I’m wallowing today. C’mon in and join me in my mudbath of self-pity! Climb in, it’s lovely and warm in here, although you might find it a bit cloying after a while…
It’s looking like my ‘late developer’, ‘young for his years’ son has Asperger’s after all. To be fair, it’s not that much of a surprise. It’s something my sister first flagged up when he was 18 months old. (Oh yeah? What does she know? Well, unfortunately, she’s a speech therapist. Specialising in children with autism spectrum disorders. I know, I know – why couldn’t she just have worked in a pie shop?)
I know it’s self-indulgent to moan, because at the moment it’s fairly subtle, almost invisible to the outside world. What seven-year-old boy doesn’t bang on about Star Wars weaponry, hate writing, not know when to stop when play-fighting with an adult, complain his socks ‘hurt’, and have to be told 75 times to put his shoes on in the morning? It’s mostly apparent in the classroom; he stares blankly when the teacher is talking, as if the wind is whistling through his ears, and misses the simplest instructions. He reads like an adult but can barely put one sentence down on paper.
‘It’s mild,’ everyone says, and I know they’re looking to reassure me, and they’re quite right. He’s a ‘lil’ bit Aspie’, in the way you can be ‘a lil’ bit Country.’ Believe me, I am grateful for that. But – whisper it – because this is all relatively new, I’m not quite in the zone yet of ‘comparing’ him to other kids on the spectrum; I’m still clinging to ‘comparing’ him other ‘neurotypical’ children. (Parents who are struggling with children with severe ASD and other disorders, I will email you my address so you can come round and punch me really hard in the mouth.)
I guess it puts into context why I never felt that he ‘needed’ me as a baby. Why he used to sit for hours as a toddler spinning the wheels on his upturned pushchair, and was late to talk. Why he was 18 months old before he kissed me. Why I’ve often found him, to be frank, a bit of a struggle. (It also puts into context the behaviour of a few close relatives and the off-the-wall, inappropriate things they come out with. (‘How was the funeral?’ ‘Too hot.’))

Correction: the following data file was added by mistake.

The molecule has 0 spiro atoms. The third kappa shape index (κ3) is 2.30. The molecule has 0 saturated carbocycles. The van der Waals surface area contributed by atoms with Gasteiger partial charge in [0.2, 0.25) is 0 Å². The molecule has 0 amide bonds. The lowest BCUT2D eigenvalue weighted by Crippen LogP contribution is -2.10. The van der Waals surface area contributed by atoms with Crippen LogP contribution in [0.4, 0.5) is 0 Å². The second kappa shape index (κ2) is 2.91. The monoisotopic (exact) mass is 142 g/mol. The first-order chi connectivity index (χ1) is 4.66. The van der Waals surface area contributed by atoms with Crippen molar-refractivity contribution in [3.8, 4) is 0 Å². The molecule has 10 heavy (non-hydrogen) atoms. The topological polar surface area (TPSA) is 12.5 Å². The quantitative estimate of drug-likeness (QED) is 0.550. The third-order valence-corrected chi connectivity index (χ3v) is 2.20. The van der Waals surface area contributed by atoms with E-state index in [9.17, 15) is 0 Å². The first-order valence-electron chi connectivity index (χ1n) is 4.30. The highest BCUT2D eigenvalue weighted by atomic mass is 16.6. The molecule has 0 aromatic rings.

But yes, it is subtle. So subtle that even I was shocked when he was doing the verbal tests with his speech therapist.
‘Tell me what you can about a house.’
‘It has four brick walls. It’s a cube shape, with a prism for a roof – the roof can be made of wood, or metal, or other materials…’
‘Tell me what you can about an orange.’
‘It’s spherical. It can be hard, or soft. It’s rough on the outside…’
No, son, it’s a fruit! A sodding fruit! He managed to explain 20 words without giving a single ‘big picture’ answer, or indeed a single emotional response or personal observation, like ‘I like oranges,’ ‘I live in a house.’
Being a glass-half-empty kind of person, I’ve already extrapolated into the future and had visions of him boring a girl into a coma with the exact specifications of the Bugatti Veyron. I’ve just got to do a mind-flip, now, and look at the many, many positives. He’s a lovely, polite boy, with beautiful grey-green eyes and a great sense of humour; he’s healthy, he’s happy and with a bit of ‘tweaking’ he’ll be just fine. Right, I’m going to climb out of the mudbath and have a refreshing cold shower. There’s still a bit of claggy self-pity clinging to me, so maybe I’ll get the pool boy to help. José! Hose me down!
DISCLAIMER: Just re-read my post and realised it would be horrifically insulting to any adult or teenager with ASD who happens to stumble across it. I’m leaving it ‘up here’ as it was an honest first reaction to all that has gone on, but I must learn to practise what I preach: I’m always telling friends that ASD is viewed very much as dyslexia was 20 years ago – as something to be collectively feared and marginalised. And that we need to try and have a better understanding and bring ASD into the mainstream. I am now going to get my cat o’nine tails and administer a sound self-thrashing. Think I’ll stick to sticking to blogging about biscuits from now on.